Rob Pyne MP says ‘enough is enough’ and climate change must be taken seriously in our political arena. He last night he voted against Adani’s Carmichael Mine (west of Moranbah, Queensland) in state parliament.
‘The protection of an ecological wonder such as the Great Barrier Reef should be a priority,’ Mr Pyne says.
Member for Hinchinbrook Andrew Cripps put forward a question without notice calling for the Palaszczuk Government to prioritise its commitment to Land Court reform to expedite the consideration of resource projects in Queensland.
Mr Pyne strongly opposes the LNP member’s ‘damaging’ position on this matter.
The vote was lost 87 to one.
Mr Pyne says the outcome goes against the great tide of the community’s expectations to conserve our natural treasure and environment.
‘What they really should be voting on is a motion with a win win situation for the environment over mining fossils fuels with a key eye towards environmental concerns.’
It follows the Australian Conservation Foundation’s case against $16b Adani Carmichael mine project being dismissed by the Federal Court. The ACF argued that the former environment minister Greg Hunt failed to consider whether the impact of burning coal and climate pollution breeched international obligations to protect our Great Barrier Reef. It was successfully contested by Mr Hunt’s representatives and Adani lawyers.
‘Is it really a big deal to not only us but the environment if something right outside their backdoor, like the Great Barrier Reef, disappears in the name of commerce. You never notice the change until its already happening.’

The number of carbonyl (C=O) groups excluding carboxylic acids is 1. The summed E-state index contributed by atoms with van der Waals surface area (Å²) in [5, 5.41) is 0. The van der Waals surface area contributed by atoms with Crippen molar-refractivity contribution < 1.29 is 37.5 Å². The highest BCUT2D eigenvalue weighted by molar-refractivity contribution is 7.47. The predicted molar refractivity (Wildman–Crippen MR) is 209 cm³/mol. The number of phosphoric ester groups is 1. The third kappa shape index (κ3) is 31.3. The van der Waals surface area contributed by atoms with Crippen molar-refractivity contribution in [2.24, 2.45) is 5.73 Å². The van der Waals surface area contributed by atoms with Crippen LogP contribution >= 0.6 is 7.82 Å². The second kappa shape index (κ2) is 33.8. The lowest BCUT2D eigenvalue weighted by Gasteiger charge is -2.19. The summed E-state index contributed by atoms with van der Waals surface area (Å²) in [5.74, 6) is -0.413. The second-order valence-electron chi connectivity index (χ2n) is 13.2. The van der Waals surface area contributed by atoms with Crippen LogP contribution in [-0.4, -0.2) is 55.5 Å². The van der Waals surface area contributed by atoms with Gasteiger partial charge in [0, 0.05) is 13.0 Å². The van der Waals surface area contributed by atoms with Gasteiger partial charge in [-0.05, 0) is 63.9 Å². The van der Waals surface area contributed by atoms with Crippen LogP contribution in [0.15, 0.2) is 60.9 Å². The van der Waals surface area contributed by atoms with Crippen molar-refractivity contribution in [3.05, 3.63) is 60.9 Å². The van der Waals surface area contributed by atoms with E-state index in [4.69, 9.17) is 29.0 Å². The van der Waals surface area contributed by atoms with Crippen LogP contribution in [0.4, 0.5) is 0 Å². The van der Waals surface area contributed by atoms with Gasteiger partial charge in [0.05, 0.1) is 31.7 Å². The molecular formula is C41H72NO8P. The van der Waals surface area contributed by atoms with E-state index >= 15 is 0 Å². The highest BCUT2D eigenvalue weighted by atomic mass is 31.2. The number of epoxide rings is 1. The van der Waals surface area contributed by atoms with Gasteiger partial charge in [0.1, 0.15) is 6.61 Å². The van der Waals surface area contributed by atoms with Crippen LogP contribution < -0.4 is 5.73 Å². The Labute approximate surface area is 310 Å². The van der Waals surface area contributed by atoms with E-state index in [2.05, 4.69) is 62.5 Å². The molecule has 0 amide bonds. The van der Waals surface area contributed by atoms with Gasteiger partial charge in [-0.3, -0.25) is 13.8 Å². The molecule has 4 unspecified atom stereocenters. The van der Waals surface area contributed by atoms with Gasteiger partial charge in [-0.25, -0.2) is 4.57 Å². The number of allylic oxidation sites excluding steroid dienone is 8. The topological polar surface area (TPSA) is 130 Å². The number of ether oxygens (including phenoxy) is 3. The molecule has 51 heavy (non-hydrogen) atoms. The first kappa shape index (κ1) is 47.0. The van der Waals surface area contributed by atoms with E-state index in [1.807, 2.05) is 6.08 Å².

Mr Pyne says there’s no denying that the emissions for the exploration and extraction of fossils fuels, such as coal, has a high probability of contamination and pollution.
‘And here Adani, Mr Cripps, Mr Hunt and vested interests are trying to expedite these process which are there for the protection of the environment. So this should be a great concern to everybody downstream.’
The Great Barrier Reef and rainforest are not an expendable resources and should be in everybody’s thoughts and hearts in regards to future generations.
‘The coal mining are the jobs of the twentieth century and we need to be creating the jobs of the twenty first century,’ Mr Pyne says.
‘The big problem is sea level rise and Cairns is a low lying city and I’m positive Lake street could become a lake if we don’t take it seriously.’
Mr Pyne was the only one who went up against last night’s motion.
Rob Pyne: 0438 360 370.